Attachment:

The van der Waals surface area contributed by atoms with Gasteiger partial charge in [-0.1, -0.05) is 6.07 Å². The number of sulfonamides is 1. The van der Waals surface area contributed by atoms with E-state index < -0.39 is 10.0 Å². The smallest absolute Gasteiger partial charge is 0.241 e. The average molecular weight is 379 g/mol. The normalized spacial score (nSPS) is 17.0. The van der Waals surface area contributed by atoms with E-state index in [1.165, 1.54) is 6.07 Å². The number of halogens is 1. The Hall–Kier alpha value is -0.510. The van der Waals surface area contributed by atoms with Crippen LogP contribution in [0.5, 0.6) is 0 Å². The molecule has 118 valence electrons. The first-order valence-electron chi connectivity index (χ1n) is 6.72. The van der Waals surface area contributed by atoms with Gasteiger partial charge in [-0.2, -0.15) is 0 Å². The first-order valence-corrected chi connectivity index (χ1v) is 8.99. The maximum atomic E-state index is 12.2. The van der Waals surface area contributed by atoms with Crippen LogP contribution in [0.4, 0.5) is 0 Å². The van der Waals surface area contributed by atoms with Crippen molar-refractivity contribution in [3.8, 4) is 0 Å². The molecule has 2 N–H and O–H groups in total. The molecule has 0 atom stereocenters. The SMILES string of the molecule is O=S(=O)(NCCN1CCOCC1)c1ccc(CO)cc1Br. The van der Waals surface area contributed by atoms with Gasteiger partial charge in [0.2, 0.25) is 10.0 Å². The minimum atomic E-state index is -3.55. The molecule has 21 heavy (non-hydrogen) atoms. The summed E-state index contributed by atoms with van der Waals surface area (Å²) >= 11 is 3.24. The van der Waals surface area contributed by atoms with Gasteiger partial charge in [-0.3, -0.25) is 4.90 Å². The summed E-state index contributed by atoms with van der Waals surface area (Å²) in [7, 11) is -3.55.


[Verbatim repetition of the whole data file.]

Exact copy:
The van der Waals surface area contributed by atoms with Gasteiger partial charge in [-0.1, -0.05) is 6.07 Å². The number of sulfonamides is 1. The van der Waals surface area contributed by atoms with E-state index < -0.39 is 10.0 Å². The smallest absolute Gasteiger partial charge is 0.241 e. The average molecular weight is 379 g/mol. The normalized spacial score (nSPS) is 17.0. The van der Waals surface area contributed by atoms with E-state index in [1.165, 1.54) is 6.07 Å². The number of halogens is 1. The Hall–Kier alpha value is -0.510. The van der Waals surface area contributed by atoms with Crippen LogP contribution in [0.5, 0.6) is 0 Å². The molecule has 118 valence electrons. The first-order valence-electron chi connectivity index (χ1n) is 6.72. The van der Waals surface area contributed by atoms with Gasteiger partial charge in [-0.2, -0.15) is 0 Å². The first-order valence-corrected chi connectivity index (χ1v) is 8.99. The maximum atomic E-state index is 12.2. The van der Waals surface area contributed by atoms with Crippen LogP contribution in [0.4, 0.5) is 0 Å². The van der Waals surface area contributed by atoms with Crippen molar-refractivity contribution in [3.8, 4) is 0 Å². The molecule has 2 N–H and O–H groups in total. The molecule has 0 atom stereocenters. The SMILES string of the molecule is O=S(=O)(NCCN1CCOCC1)c1ccc(CO)cc1Br. The van der Waals surface area contributed by atoms with Gasteiger partial charge in [0.2, 0.25) is 10.0 Å². The minimum atomic E-state index is -3.55. The molecule has 21 heavy (non-hydrogen) atoms. The summed E-state index contributed by atoms with van der Waals surface area (Å²) >= 11 is 3.24. The van der Waals surface area contributed by atoms with Gasteiger partial charge in [-0.3, -0.25) is 4.90 Å². The summed E-state index contributed by atoms with van der Waals surface area (Å²) in [7, 11) is -3.55.